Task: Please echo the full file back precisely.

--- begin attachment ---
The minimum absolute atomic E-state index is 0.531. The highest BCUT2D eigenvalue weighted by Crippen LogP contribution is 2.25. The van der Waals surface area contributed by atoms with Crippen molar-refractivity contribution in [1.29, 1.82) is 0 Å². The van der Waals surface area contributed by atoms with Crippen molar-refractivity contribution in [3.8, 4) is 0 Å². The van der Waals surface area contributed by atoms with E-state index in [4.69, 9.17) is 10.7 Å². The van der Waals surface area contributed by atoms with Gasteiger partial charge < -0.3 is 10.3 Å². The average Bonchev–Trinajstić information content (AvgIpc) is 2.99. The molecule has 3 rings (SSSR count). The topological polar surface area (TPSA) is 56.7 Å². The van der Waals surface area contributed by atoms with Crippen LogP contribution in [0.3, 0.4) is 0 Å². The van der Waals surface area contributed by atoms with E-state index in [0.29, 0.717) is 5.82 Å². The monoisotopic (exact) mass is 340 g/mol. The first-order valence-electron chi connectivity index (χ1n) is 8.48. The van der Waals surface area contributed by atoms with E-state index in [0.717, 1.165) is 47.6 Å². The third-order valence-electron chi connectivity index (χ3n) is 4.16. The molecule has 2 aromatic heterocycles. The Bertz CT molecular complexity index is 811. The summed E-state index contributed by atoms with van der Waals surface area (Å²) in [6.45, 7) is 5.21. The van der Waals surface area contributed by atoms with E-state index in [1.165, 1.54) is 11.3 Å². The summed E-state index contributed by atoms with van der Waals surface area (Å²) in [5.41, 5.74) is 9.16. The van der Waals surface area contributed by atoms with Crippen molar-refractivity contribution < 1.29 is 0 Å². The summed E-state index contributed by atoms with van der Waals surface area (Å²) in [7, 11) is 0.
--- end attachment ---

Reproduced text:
The minimum absolute atomic E-state index is 0.531. The highest BCUT2D eigenvalue weighted by Crippen LogP contribution is 2.25. The van der Waals surface area contributed by atoms with Crippen molar-refractivity contribution in [1.29, 1.82) is 0 Å². The van der Waals surface area contributed by atoms with Crippen molar-refractivity contribution in [3.8, 4) is 0 Å². The van der Waals surface area contributed by atoms with E-state index in [4.69, 9.17) is 10.7 Å². The van der Waals surface area contributed by atoms with Gasteiger partial charge < -0.3 is 10.3 Å². The average Bonchev–Trinajstić information content (AvgIpc) is 2.99. The molecule has 3 rings (SSSR count). The topological polar surface area (TPSA) is 56.7 Å². The van der Waals surface area contributed by atoms with Crippen LogP contribution in [0.3, 0.4) is 0 Å². The van der Waals surface area contributed by atoms with E-state index in [0.29, 0.717) is 5.82 Å². The monoisotopic (exact) mass is 340 g/mol. The first-order valence-electron chi connectivity index (χ1n) is 8.48. The van der Waals surface area contributed by atoms with E-state index in [0.717, 1.165) is 47.6 Å². The third-order valence-electron chi connectivity index (χ3n) is 4.16. The molecule has 2 aromatic heterocycles. The Bertz CT molecular complexity index is 811. The summed E-state index contributed by atoms with van der Waals surface area (Å²) in [6.45, 7) is 5.21. The van der Waals surface area contributed by atoms with E-state index in [1.165, 1.54) is 11.3 Å². The summed E-state index contributed by atoms with van der Waals surface area (Å²) in [5.41, 5.74) is 9.16. The van der Waals surface area contributed by atoms with Crippen molar-refractivity contribution < 1.29 is 0 Å². The summed E-state index contributed by atoms with van der Waals surface area (Å²) in [7, 11) is 0.